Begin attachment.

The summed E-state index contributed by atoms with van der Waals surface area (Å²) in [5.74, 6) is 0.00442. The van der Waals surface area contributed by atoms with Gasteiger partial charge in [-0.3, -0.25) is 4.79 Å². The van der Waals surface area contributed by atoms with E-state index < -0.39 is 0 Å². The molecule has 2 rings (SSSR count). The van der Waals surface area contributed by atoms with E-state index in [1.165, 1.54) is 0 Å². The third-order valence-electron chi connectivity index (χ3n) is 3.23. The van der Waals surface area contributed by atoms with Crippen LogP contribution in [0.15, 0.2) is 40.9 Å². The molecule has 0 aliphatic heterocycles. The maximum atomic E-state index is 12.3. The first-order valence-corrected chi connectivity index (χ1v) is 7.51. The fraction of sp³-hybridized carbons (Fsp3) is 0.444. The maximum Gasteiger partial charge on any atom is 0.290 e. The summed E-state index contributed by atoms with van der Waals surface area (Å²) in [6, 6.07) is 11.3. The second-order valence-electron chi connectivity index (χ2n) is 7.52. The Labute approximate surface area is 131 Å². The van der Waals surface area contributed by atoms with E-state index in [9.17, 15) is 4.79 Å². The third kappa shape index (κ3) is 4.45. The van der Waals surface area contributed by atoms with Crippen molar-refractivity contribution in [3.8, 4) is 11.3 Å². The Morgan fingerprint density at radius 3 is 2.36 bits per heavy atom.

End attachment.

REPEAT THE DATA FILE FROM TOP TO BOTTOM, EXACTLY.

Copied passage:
The summed E-state index contributed by atoms with van der Waals surface area (Å²) in [5.74, 6) is 0.00442. The van der Waals surface area contributed by atoms with Gasteiger partial charge in [-0.3, -0.25) is 4.79 Å². The van der Waals surface area contributed by atoms with E-state index < -0.39 is 0 Å². The molecule has 2 rings (SSSR count). The van der Waals surface area contributed by atoms with E-state index in [1.165, 1.54) is 0 Å². The third-order valence-electron chi connectivity index (χ3n) is 3.23. The van der Waals surface area contributed by atoms with Crippen LogP contribution in [0.15, 0.2) is 40.9 Å². The molecule has 0 aliphatic heterocycles. The maximum atomic E-state index is 12.3. The first-order valence-corrected chi connectivity index (χ1v) is 7.51. The fraction of sp³-hybridized carbons (Fsp3) is 0.444. The maximum Gasteiger partial charge on any atom is 0.290 e. The summed E-state index contributed by atoms with van der Waals surface area (Å²) in [6, 6.07) is 11.3. The second-order valence-electron chi connectivity index (χ2n) is 7.52. The Labute approximate surface area is 131 Å². The van der Waals surface area contributed by atoms with E-state index in [9.17, 15) is 4.79 Å². The third kappa shape index (κ3) is 4.45. The van der Waals surface area contributed by atoms with Crippen molar-refractivity contribution in [3.8, 4) is 11.3 Å². The Morgan fingerprint density at radius 3 is 2.36 bits per heavy atom.